GIMPLE: That’s a sensible approach. What kinds of things have flooded in?

TRISH: It happened mostly when I first woke up. It’s more of a trickle, now. If I could get home, I think the flooding would begin again.

GIMPLE: Are you a Democrat or a Republican?

TRISH: Neither, but I feel sure I’m in the center, in terms of world politics. On the American scale I’m far to the left.

GIMPLE: Phone number?

TRISH: Not a clue.

GIMPLE: Shoe size?

TRISH: Seven and a half B.

GIMPLE: Parents?


GIMPLE: Any memories of them?

TRISH: Vague memory of the womb, my birth, seeing my mother just afterwards. She looked like she was crying.

GIMPLE: Extraordinary. What was it like?

TRISH: Like being in the shower, soapy all over, and suddenly running out of hot water.

GIMPLE: Then perhaps you remember your birthday.


GIMPLE: Your age?

TRISH: Twenty-five, thiry? What do you think?

GIMPLE: Plausible. Religion?

TRISH: Confirmed agnostic.

GIMPLE: So you’ve given some thought to this.

TRISH: How can one avoid it?

GIMPLE: There’s a wide range of agnostic thought. It can be painfully reasoned, and it can be flippant.

TRISH: I don’t let these things overpower me.

GIMPLE: Often, with agnosticism, there’s angst. Yet, you’re comfortable with it?

TRISH: I’d go further than that. I enjoy it.

GIMPLE: Good for you. What about your sense of time?

TRISH: I have no problem with it.

GIMPLE: You’re not losing track of the days? You’re sleeping at night?

TRISH: I feel perfectly normal, except that I don’t know who I am. There is one thing. I remember something about a dictionary. I had one.

GIMPLE: Your very own dictionary, eh?

TRISH: Yes – could that be anything?

GIMPLE: We’re on a fishing expedition here. Suppose we meet again Tuesday and poke it around again, wait for things to return?

TRISH: Fine.

GIMPLE: I think you’ll be fine. It may take a few days, weeks, even years – but you’ll get there.

TRISH: I hope so.

GIMPLE: Wanna a little homework?

TRISH: I love homework.

GIMPLE: Write down everything you know about yourself.

TRISH: I’ll try.

GIMPLE: Don’t make it a burden. But if you think of something, like that dictionary…if you remember where you were with the dictionary…just jot it down.

TRISH: I’ll keep a pad.

GIMPLE: See you Tuesday.

She begins to leave. The cell phone rings.

Ah hah! Now we’ve got something. Mind if I answer it?

TRISH: Go ahead.

GIMPLE: Gimple.

He listens.

Uh huh.

He listens.

Uh huh.

He listens.

No kidding.

He listens.

Uh huh.

He listens.

That’s wild.

He hangs up.

TRISH: Who was it?

GIMPLE: He didn’t say, but he’s crazy about you.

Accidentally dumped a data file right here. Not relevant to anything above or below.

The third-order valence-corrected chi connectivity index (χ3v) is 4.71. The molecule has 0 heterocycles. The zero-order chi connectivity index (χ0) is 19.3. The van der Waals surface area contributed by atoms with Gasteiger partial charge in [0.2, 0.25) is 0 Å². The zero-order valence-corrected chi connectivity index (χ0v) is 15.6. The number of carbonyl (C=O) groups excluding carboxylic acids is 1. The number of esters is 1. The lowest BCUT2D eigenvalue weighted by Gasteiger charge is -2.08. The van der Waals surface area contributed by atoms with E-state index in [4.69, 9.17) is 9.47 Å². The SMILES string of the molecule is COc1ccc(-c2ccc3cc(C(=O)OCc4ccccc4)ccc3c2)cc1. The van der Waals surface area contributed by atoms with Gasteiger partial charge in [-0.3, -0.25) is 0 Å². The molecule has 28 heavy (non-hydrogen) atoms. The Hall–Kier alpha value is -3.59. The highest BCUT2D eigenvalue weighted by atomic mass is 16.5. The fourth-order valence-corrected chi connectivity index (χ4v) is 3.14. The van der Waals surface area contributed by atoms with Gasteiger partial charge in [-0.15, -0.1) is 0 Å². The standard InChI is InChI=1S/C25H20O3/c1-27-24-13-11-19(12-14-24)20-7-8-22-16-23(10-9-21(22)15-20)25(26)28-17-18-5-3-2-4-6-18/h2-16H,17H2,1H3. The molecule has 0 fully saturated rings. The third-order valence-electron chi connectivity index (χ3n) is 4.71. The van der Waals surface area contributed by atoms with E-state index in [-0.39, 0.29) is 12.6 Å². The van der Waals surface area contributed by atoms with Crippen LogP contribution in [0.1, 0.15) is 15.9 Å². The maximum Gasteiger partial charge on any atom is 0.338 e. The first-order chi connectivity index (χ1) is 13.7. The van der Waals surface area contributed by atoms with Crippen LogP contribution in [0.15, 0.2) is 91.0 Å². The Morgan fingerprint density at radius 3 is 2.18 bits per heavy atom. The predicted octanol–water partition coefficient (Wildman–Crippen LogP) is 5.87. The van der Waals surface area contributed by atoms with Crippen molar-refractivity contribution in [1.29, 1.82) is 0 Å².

TRISH: We can trace that.

GIMPLE: Doubtful. He isn’t up for it. But he said that this is your phone.

TRISH: Then why did you answer?

GIMPLE: You told me to.

TRISH: The call was for me!

GIMPLE: Here, take the phone. If you get another call, find out who you are.

TRISH: I’ll do that.

GIMPLE: Feel free to call me.

TRISH: I will.

She exits.


39 Replies to “Who Am I?”

    1. Sorry — don’t have any 10 minute plays with 6 characters. Most have three, or two. Coffee Therapy (full-length) has six. If you’re interested in that then we really need to talk about royalty. You can email me at smpost@gmail.com .

  1. hai it was sssssssssssssssssssssssssssssssssssssssssssssssssssssssssssssssssssssssssssssssssssssssssssssssssssssssssssssssssssssssssssssssssssssssssssssssssssssssssssssssssssssssssssssssssssssssssssssuperrrrrrrrrrrrrrrrrrrrrrrrrrrrrrrrrrrrrrrrrrrrrrrrrrrrrrrrrrrrrrrrrrrrrrrrrrrrrrrrrrrrrrrrrrrrrrrrrrrrrrrrrrrrrrrrrrrrrrrrrrrrrrrrrrrrrrrrrrrrrrrrrrrrrrrrrrrrrrrrrrrrrrrrrrrrrrrrrrrrrrrrrrr

  2. hey sam….loved ur script….could u do a small favor and creat a new script for 10 – 13 charactors…time limit s 10mins and theme s comedy….if possible plz do reply imediately…thanks

  3. Im from Asia Pacific College, Philippines. Alright Ill send you a video and pictures after the play is done. thank you so much 🙂

  4. hi i loved ur script a lot
    could u plz make a small sweet skit for 4 to 5 for our school assembly

    plzzzzzzzzzzz i need it urgently .our assembly is on this thursday .plzzzzzzzzzzzzzzzzzzzzzzzzzzzzzzzzzzzzzzzzzzzzzzzzzzzzzzzzz

  5. Hi Sam your’e a very talented writer!
    I am going to use this for our every other month plays, is that alright? I go to school in warwick and will try to send you a picture! :]

  6. I am reading through the play. Not sure If I will use it. It’s for an after school Drama Club. I just need short scripts.

    Thanks so much,


  7. Hi, I’m a teacher located Thailand and would to use Vassal, Who am I?, Shopping List, and Ignition as a project for a student acting project.

    I’m stuck. What is the central theme of “Grocery List?”


    1. Hi Steve,

      In response to your project — I’m delighted that you want to use the plays. In Thailand!

      As for your question about the central theme of “Grocery List,” — who said there was a central theme? It’s just a bizarre little play about a psychiatrist who seems to have been thrown off his game a bit (see ‘Who Am I?’).

      Break a leg,


  8. hey sam. loved tha i wud love to use it fr my exam prac.. just wonderin wt type of accent wud b gud fr bth of them